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LOVE This Bathroom!

I love working on all different kinds of design styles, and about six months ago I collaborated on a project with Morse Remodeling, Inc. The project was a bathroom remodel in the most charming home; a 1920’s farmhouse original located on one of the county roads in West Davis. The previous owners updated the rooms in an eclectic fashion not at all in keeping with the original design aesthetic. The current homeowners have restored and/or updated much of the home during the past eight years. The downstairs bath was next on their list to be improved. The pages of Country Living or the much missed Cottage Living magazines capture the essence of this family farmhouse. The main house exudes classic country style with paned windows, a welcoming porch, original wood floors and a glorious hardwood staircase. There are outbuildings as well that are all functional and equally as charming as the main house. The fencing, landscaping and surrounding orchards all capture a lifestyle most experience temporarily at a B & B, not in a typical suburban family neighborhood. The homeowner was very clear with her vision of the project which made the selection process a breeze. Imagine the PBS program This Old House but with boutique hotel panache!  The results are fabulous! Enjoy the eye candy…..

Gorgeous subway tile in a glossy white by Pietri Besage was installed in shower; a custom awning-style window by Marvin was made to match the home’s original windows; the luxury brand Perrin & Rowe by Rohl was selected for the exposed shower bar fixture with classic style porcelain levers. I love the bell shape of the showerhead; Classic Carrere white and gray marble was used to fabricate a corner bench and threshold for the shower; a heavy, 3/8 inch glass shower door replaced the previous entry.

The custom window is framed with Sonoma Stellar 3 x 6 porcelain tiles to give it a picture moulding effect. An awning style “push out” window was installed and no screen used for optimal enjoyment of the verdant landscape and fresh country air.

From Kohler’s Memoirs line, a petite pedestal sink in white was ordered; the polished nickel faucet with classic cross handles is from the Perrin & Rowe line by Rohl; the light fixtures,
towel bars and textiles were ordered by the homeowner from Restoration Hardware.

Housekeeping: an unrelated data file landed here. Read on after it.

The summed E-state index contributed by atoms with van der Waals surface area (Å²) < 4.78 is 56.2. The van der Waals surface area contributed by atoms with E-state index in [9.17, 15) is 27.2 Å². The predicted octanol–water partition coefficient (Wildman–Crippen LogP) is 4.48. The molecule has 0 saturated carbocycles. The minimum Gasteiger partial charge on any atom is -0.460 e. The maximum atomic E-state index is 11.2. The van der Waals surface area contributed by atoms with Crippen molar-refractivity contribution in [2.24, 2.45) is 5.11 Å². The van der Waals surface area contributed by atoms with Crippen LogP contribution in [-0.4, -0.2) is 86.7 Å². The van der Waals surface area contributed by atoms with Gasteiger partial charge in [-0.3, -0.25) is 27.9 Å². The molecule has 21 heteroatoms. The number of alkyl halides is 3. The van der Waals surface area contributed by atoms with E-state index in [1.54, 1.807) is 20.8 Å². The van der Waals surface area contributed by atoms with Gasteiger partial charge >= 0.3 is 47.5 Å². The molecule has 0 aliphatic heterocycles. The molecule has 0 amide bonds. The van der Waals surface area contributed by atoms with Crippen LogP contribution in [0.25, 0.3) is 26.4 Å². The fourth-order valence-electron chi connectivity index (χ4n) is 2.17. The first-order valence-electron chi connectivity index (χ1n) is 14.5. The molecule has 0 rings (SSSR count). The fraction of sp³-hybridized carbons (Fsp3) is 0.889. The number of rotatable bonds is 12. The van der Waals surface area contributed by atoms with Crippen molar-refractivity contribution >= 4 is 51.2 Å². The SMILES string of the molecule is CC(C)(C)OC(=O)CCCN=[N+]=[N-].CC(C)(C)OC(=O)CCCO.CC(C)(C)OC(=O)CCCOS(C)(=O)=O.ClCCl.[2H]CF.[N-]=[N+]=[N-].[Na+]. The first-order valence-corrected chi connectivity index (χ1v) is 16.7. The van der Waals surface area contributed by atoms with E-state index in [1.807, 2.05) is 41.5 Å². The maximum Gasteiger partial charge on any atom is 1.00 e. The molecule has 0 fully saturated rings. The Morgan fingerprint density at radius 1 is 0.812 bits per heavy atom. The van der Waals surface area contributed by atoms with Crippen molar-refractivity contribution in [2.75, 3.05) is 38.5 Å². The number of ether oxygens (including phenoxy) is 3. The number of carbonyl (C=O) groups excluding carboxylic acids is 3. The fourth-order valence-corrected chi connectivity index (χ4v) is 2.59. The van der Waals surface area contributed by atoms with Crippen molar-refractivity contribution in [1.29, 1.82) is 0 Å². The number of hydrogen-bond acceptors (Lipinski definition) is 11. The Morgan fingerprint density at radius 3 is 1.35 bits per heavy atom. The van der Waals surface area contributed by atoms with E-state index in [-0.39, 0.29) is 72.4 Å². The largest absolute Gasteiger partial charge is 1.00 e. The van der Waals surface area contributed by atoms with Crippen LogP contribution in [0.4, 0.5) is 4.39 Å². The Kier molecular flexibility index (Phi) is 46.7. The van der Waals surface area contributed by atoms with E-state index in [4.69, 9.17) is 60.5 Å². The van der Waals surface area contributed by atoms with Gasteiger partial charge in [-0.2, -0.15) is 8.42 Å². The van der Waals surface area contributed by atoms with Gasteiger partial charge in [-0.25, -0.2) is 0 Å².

From Kohler’s Memoirs collection, a round-front toilet with stately details in comfort height was selected in keeping with the overall traditional aesthetic of the room;
tumbled and honed marble tiles were used with onyx accents as
the focal element
for this quintessential vintage look.
Notice, also, the wainscotting used and the flat baseboard finishing.

The phrase, “it’s all in the details”, certainly takes meaning when remodeling a home with respect to its original era. This vintage looking crystal door knob was ordered
from Rejuvenation, a classic American lighting and “houseparts” resource.

Again, keeping in mind the turn-of -the-century design inspiration, this push button light switch and the switch plate were replaced with reproductions from Rejuvenation. Incidentally, all the light fixtures in the home have been replaced in this fashion.

If you’re a fan of vintage looking style and/or a design junkie, I think we can all agree that this bath is white-hot! The timeless appeal of the selections – many of which can be seen in person at The Plumbery in Sacramento – and the quality construction by
the team at Morse Remodeling, Inc. resulted in a fantastic finished project!
Important to the process was the homeowner’s specific vision for her farmstyle home.
Anyone remodeling can do this; keep a conscious focus on a specific style,
era and/or material. It is a key factor in design no matter what the aesthetic.
While this project was a single room, the updates are in keeping with the same era and style
of previous phases of the home’s remodel projects.

If you have specific questions about this project or another design project,
please feel free to contact Morse Remodeling, Inc.
Special thanks to the featured homeowners and their permission
to use photographs in this article.

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